"The Emergence of Humans: The Coevolution of Intelligence and Longevity with Intergenerational Transfers," (with Hillard Kaplan), Proceedings of the National Academy of Sciences of the USA 99 (2002), 10221-10226.

Two striking differences between humans and our closest living relatives, chimpanzees and gorillas, are the size of our brains (larger by a factor of three or four) and our life span (longer by a factor of about two). Our thesis is that these two distinctive features of humans are products of coevolutionary selection. The large human brain is an investment with initial costs and later rewards, which coevolved with increased energy allocations to survival. Not only does this theory help explain life history variation among primates and its extreme evolution in humans; it also provides new insight into the evolution of longevity in other biological systems. We introduce and apply a general formal demographic model for constrained growth and evolutionary tradeoffs in the presence of life-cycle transfers between age groups in a population.

"Imitation, Group Selection, and Cooperation," (with Philippe Gregoire), International Game Theory Review forthcoming.

A prior signalling stage is added to the prisoner's dilemma and the overall population involved is divided into a number of subpopulations. Evolution involves both local and global imitation---so that the process is formally one of ''group selection.'' A subpopulation that is not signalling and defecting against one and all can be invaded by two ''secret handshake'' mutants. A subpopulation that is composed entirely of the secret handshake strategy can be invaded by a single ``sucker punch'' mutant. Nevertheless, if there are at least three subpopulations, the population cooperates always, in the limit as the mutation rate tends to zero.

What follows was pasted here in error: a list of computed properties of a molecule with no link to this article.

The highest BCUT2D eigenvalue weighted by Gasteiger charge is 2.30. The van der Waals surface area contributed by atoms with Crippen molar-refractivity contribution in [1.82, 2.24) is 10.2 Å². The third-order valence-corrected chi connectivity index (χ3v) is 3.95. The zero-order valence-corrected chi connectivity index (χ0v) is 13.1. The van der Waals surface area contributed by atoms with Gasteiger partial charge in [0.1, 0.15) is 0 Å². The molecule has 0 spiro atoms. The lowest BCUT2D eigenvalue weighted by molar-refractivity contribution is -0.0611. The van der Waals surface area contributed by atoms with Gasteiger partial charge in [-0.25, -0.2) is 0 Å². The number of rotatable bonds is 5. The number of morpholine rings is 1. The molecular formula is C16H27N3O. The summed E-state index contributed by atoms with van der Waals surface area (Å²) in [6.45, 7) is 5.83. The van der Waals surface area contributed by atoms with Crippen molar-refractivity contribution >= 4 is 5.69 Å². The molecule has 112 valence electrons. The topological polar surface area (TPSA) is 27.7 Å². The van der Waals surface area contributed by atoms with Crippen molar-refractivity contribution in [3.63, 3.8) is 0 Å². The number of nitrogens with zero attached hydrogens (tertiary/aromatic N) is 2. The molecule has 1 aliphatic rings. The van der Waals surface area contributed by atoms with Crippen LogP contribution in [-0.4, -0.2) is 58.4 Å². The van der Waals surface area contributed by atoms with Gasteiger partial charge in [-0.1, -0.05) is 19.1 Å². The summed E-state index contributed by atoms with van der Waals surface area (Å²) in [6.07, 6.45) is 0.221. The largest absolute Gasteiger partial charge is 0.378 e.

"Embodied Capital and the Evolutionary Economics Of the Human Lifespan" (with Hillard Kaplan and Jane Lancaster) Population and Development Review, forthcoming.

This paper presents an evolutionary economic framework for a general theory of lifespan, with a particular focus on humans. The principal argument is that lifespans evolve as part of a larger, integrated life history program and that the program for development and reproduction is fundamentally related to the age at which death becomes imminent due to physiological deterioration. A series of empirical findings suggests that humans have a species-specific life course with characteristic schedules of growth, development, fertility, mortality and aging, based on a set of specialized anatomical, physiological and psychological adaptations to the niche humans occupied during their evolutionary history. Together, those adaptations result in a species-typical lifespan that can vary within a limited range. Our theory is that large brains and slow life histories result from a dietary specialization that has characterized the last two million years of human evolutionary history. The paper concludes with a discussion of two themes: short and long term flexibility in the human lifespan and the building blocks for a more adequate theory of senescence and lifespan.

"The Evolution of Human Life Expectancy and Intelligence in Hunter-Gatherer Economies" (with Hillard Kaplan) American Economic Review 93 (2003), 150-169.

The economics of hunting and gathering must have driven the biological evolution of human characteristics, since hunter-gatherer societies prevailed for the two million years of human history. These societies feature huge intergenerational resource flows, suggesting that these resource flows should replace fertility as the key demographic considerations. It is then theoretically expected that life expectancy and brain size would increase simultaneously, as apparently occurred during our evolutionary history. The brain here is considered as a direct form of bodily investment, but also crucially as facilitating further indirect investment by means of learning-by-doing.